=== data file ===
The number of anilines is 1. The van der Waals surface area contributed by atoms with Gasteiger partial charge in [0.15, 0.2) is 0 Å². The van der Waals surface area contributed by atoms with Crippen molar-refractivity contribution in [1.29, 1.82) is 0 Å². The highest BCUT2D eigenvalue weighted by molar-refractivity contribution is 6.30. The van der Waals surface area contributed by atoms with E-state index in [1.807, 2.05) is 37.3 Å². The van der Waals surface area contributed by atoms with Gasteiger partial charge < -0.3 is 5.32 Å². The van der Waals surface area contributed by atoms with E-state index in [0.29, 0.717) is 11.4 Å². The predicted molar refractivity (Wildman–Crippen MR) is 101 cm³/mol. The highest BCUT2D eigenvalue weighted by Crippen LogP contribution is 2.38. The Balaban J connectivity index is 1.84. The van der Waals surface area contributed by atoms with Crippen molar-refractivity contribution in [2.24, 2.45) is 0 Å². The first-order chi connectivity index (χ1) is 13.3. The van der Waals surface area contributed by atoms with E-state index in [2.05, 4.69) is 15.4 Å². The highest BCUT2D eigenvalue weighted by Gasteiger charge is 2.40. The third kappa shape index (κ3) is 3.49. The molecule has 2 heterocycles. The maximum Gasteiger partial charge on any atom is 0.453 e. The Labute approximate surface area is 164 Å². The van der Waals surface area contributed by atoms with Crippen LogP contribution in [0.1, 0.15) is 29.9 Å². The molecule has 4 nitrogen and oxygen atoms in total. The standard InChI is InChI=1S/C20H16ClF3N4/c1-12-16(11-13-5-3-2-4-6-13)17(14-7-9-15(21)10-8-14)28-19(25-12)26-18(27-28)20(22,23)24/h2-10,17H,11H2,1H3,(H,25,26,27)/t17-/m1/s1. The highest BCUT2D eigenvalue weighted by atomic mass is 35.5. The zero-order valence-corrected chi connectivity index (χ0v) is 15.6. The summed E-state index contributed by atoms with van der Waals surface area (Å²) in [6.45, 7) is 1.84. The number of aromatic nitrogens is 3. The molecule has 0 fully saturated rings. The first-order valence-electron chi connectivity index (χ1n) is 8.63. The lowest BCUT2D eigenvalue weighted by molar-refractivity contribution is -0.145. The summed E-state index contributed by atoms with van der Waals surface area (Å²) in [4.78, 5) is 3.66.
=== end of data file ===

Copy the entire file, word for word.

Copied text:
The number of anilines is 1. The van der Waals surface area contributed by atoms with Gasteiger partial charge in [0.15, 0.2) is 0 Å². The van der Waals surface area contributed by atoms with Crippen molar-refractivity contribution in [1.29, 1.82) is 0 Å². The highest BCUT2D eigenvalue weighted by molar-refractivity contribution is 6.30. The van der Waals surface area contributed by atoms with E-state index in [1.807, 2.05) is 37.3 Å². The van der Waals surface area contributed by atoms with Gasteiger partial charge < -0.3 is 5.32 Å². The van der Waals surface area contributed by atoms with E-state index in [0.29, 0.717) is 11.4 Å². The predicted molar refractivity (Wildman–Crippen MR) is 101 cm³/mol. The highest BCUT2D eigenvalue weighted by Crippen LogP contribution is 2.38. The Balaban J connectivity index is 1.84. The van der Waals surface area contributed by atoms with Crippen molar-refractivity contribution in [2.24, 2.45) is 0 Å². The first-order chi connectivity index (χ1) is 13.3. The van der Waals surface area contributed by atoms with E-state index in [2.05, 4.69) is 15.4 Å². The highest BCUT2D eigenvalue weighted by Gasteiger charge is 2.40. The third kappa shape index (κ3) is 3.49. The molecule has 2 heterocycles. The maximum Gasteiger partial charge on any atom is 0.453 e. The Labute approximate surface area is 164 Å². The van der Waals surface area contributed by atoms with Crippen LogP contribution in [0.1, 0.15) is 29.9 Å². The molecule has 4 nitrogen and oxygen atoms in total. The standard InChI is InChI=1S/C20H16ClF3N4/c1-12-16(11-13-5-3-2-4-6-13)17(14-7-9-15(21)10-8-14)28-19(25-12)26-18(27-28)20(22,23)24/h2-10,17H,11H2,1H3,(H,25,26,27)/t17-/m1/s1. The highest BCUT2D eigenvalue weighted by atomic mass is 35.5. The zero-order valence-corrected chi connectivity index (χ0v) is 15.6. The summed E-state index contributed by atoms with van der Waals surface area (Å²) in [6.45, 7) is 1.84. The number of aromatic nitrogens is 3. The molecule has 0 fully saturated rings. The first-order valence-electron chi connectivity index (χ1n) is 8.63. The lowest BCUT2D eigenvalue weighted by molar-refractivity contribution is -0.145. The summed E-state index contributed by atoms with van der Waals surface area (Å²) in [4.78, 5) is 3.66.